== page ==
I need to get a sample of some drywall joint compound for asbestos testing in a house I'm renovating. I pulled away some of the base boards in the corner and found something that I believe to be joint compound, but I need someone to verify before I take a sample and send it in.

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I'm looking at the tan colored substance by the nail in the corner (I highlighted it in the picture). Is this drywall joint compound?

FYI, we have already had some lab tests done and found asbestos (chrysotile) in the popcorn ceiling in one room and the linoleum flooring in the kitchen (currently covered up by laminate). The abatement company recommended checking the joint compound in the wall.


This substance was indeed drywall joint compound and it did contain asbestos, which is a bummer. Now on to abatement...

  • Are you trying really hard to not damage the drywall above the baseboard line? If that's not a concern, put a putty knife between the paper and the mud in that L shaped divot on the right. Push toward the corner and you should get mud, texture and paper tape. Commented May 16, 2021 at 16:51
  • No it's fine to damage this area since this wall is going away. So the stuff with the L shaped divot is joint compound?
    – d512
    Commented May 16, 2021 at 18:42
  • 1
    Asbestos wouldn't be added to joint compound, mastic, or adhesives. Those things aren't fuel sources, so there's no need to fireproof them.
    – dandavis
    Commented May 16, 2021 at 21:33
  • The stuff around the L shaped divot is probably a combination of texture and joint compound. If you dig to the corner, you'll probably get both. (In a perfect world, the paper corner would be in there as well, as that would indicate that the stuff under it and the first layer over it is joint compound.) Commented May 17, 2021 at 0:28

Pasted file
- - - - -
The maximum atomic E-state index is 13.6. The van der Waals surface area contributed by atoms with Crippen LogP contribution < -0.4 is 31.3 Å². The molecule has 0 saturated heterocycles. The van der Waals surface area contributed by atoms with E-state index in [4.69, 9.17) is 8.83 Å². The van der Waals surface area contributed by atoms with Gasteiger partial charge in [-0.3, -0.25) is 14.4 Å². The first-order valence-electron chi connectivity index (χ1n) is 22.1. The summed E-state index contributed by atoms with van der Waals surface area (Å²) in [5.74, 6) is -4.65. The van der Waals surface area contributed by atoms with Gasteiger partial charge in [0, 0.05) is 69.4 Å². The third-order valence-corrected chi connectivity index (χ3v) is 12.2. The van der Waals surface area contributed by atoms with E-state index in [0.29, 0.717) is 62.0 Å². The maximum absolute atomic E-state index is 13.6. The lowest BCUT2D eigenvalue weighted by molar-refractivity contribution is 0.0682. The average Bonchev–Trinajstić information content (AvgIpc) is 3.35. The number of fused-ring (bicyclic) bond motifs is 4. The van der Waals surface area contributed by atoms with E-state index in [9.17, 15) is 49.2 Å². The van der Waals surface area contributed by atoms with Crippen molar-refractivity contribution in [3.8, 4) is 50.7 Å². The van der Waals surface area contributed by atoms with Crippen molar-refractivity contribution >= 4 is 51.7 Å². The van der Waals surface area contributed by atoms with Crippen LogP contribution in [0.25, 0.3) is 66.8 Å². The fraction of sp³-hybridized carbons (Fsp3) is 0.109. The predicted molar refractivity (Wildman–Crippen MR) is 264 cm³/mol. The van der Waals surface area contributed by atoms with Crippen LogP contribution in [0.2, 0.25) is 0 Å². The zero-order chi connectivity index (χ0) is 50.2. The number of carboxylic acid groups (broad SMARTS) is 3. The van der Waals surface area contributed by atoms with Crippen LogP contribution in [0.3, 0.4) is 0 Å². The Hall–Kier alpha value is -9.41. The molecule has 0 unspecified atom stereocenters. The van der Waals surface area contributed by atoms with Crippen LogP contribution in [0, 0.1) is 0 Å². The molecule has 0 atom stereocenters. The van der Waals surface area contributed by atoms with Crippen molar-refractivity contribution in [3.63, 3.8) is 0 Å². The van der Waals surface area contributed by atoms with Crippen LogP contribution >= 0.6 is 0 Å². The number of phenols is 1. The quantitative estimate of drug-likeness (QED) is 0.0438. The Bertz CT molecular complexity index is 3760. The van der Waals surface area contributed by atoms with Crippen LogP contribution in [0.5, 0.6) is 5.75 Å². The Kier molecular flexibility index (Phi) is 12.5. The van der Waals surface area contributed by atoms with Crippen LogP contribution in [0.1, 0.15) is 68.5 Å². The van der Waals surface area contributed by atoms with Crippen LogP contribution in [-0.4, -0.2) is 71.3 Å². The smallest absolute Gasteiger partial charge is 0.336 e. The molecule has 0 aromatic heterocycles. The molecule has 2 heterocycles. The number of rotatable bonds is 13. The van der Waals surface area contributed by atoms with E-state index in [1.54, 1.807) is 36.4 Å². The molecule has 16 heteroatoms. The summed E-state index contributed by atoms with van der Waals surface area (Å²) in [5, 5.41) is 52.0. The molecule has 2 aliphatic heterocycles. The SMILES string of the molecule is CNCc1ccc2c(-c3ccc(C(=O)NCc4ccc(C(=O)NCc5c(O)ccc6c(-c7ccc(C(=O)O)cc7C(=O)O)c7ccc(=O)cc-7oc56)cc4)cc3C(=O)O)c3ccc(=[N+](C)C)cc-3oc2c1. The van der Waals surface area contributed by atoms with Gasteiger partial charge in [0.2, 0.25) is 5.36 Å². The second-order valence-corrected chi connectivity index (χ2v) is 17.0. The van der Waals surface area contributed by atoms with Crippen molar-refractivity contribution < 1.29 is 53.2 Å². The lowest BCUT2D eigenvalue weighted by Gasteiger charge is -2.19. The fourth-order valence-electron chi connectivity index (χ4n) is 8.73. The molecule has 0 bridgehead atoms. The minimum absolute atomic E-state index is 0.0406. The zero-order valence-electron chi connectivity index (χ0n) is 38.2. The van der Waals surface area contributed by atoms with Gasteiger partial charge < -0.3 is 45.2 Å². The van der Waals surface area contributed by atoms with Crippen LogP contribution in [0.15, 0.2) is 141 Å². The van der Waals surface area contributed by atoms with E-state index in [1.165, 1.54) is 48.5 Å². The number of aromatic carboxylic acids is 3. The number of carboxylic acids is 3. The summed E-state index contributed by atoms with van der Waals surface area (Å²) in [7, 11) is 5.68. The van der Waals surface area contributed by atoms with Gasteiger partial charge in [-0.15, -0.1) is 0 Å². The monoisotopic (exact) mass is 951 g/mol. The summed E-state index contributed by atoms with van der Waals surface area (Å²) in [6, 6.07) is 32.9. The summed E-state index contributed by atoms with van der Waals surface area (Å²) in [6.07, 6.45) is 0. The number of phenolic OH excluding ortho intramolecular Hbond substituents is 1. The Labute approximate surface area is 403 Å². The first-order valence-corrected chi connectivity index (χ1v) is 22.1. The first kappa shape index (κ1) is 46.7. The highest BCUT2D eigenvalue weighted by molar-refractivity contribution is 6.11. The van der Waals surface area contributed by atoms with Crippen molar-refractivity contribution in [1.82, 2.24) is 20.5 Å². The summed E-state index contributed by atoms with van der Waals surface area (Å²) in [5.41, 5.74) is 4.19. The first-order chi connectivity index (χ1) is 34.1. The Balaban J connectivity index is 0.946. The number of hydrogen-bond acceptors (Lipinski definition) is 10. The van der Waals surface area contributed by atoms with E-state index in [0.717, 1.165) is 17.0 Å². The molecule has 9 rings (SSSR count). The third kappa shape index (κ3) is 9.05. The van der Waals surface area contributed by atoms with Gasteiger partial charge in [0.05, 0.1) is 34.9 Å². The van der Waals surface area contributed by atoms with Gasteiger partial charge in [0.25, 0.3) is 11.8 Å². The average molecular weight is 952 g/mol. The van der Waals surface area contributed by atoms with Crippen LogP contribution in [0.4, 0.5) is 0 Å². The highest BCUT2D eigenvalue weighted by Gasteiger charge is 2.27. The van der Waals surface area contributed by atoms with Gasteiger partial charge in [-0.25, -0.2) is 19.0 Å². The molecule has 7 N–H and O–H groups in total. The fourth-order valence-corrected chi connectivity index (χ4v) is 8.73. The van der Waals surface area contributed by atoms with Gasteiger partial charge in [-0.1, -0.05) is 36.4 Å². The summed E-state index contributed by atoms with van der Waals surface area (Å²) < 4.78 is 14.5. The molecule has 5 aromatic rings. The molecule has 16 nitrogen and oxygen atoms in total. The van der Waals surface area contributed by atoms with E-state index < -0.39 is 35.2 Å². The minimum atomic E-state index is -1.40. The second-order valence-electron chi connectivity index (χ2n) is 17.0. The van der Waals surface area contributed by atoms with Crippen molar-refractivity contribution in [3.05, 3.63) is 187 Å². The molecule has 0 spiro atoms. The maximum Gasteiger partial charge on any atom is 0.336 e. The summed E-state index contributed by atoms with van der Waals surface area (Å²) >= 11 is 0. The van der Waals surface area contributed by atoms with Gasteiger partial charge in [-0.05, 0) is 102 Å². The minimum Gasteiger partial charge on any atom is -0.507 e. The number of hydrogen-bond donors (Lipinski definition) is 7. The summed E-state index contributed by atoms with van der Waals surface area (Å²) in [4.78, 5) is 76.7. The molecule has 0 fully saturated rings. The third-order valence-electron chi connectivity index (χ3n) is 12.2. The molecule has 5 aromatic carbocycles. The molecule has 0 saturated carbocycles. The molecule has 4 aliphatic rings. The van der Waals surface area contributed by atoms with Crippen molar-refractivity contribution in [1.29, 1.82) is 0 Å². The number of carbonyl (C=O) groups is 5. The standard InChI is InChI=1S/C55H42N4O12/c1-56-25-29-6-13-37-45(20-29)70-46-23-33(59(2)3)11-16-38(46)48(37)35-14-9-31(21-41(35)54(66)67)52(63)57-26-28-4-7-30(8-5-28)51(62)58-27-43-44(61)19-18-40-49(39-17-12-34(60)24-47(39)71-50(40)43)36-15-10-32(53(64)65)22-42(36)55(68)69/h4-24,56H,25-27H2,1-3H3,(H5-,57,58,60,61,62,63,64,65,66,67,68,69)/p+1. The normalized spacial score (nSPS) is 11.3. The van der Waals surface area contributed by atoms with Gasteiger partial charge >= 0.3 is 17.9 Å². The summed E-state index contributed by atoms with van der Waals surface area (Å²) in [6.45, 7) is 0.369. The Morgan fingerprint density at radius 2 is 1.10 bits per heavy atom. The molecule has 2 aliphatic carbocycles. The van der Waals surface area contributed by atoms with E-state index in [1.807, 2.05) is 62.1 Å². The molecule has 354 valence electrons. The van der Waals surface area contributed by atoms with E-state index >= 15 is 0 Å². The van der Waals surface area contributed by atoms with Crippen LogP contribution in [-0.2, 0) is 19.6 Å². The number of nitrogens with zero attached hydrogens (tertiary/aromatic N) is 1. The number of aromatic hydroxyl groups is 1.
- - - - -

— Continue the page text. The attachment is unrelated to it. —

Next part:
• 1
    That would have been good info to have included in the question initially. If you look at the asbestos tagged questions, you'll see that there's lots of (likely) needless paranoia. Providing the context that you've got a very credible reason to be concerned will avoid lots of wondering from those looking at your question.
    – FreeMan
    Commented May 17, 2021 at 17:56

2 Answers 2


I believe what I see is the paper for the drywall. There are adhesives but I see wrinkled paper if there is a filler in that point not the paper a clear photo of the tan material would be needed to make a guess. Over the years I have seen everything from sheetrock mud to modeling clay used to patch drywall with even mortar in a few cases. Note sheetrock or drywall mud can discolor yo a brown or iron oxide color when metal corners are used and if there is moisture in the room other than the torn paper to the left of the nail I don’t see tan.

  • Sorry, I realize that I wasn't being clear about what I was referring to in the pic. I put a border around the material I'm thinking is the joint compound.
    – d512
    Commented May 16, 2021 at 18:48
  • That’s just mud that was put on thick.
    – Ed Beal
    Commented May 16, 2021 at 23:23
  • Sorry, I guess I'm confused, isn't "mud" the same thing as drywall joint compound?
    – d512
    Commented May 17, 2021 at 2:11
  • There are many different types topping, hot, and standard most pros refer to them all all as mud.
    – Ed Beal
    Commented May 17, 2021 at 13:15

Yes in the loosest sense of the term. Yes it was something that was used just like joint compound. So it is either joint compound or a relative.

You can tell that it was gradually increased towards the corner, probably to get things closer to a 90 degree angle and just feathered out from the corner.

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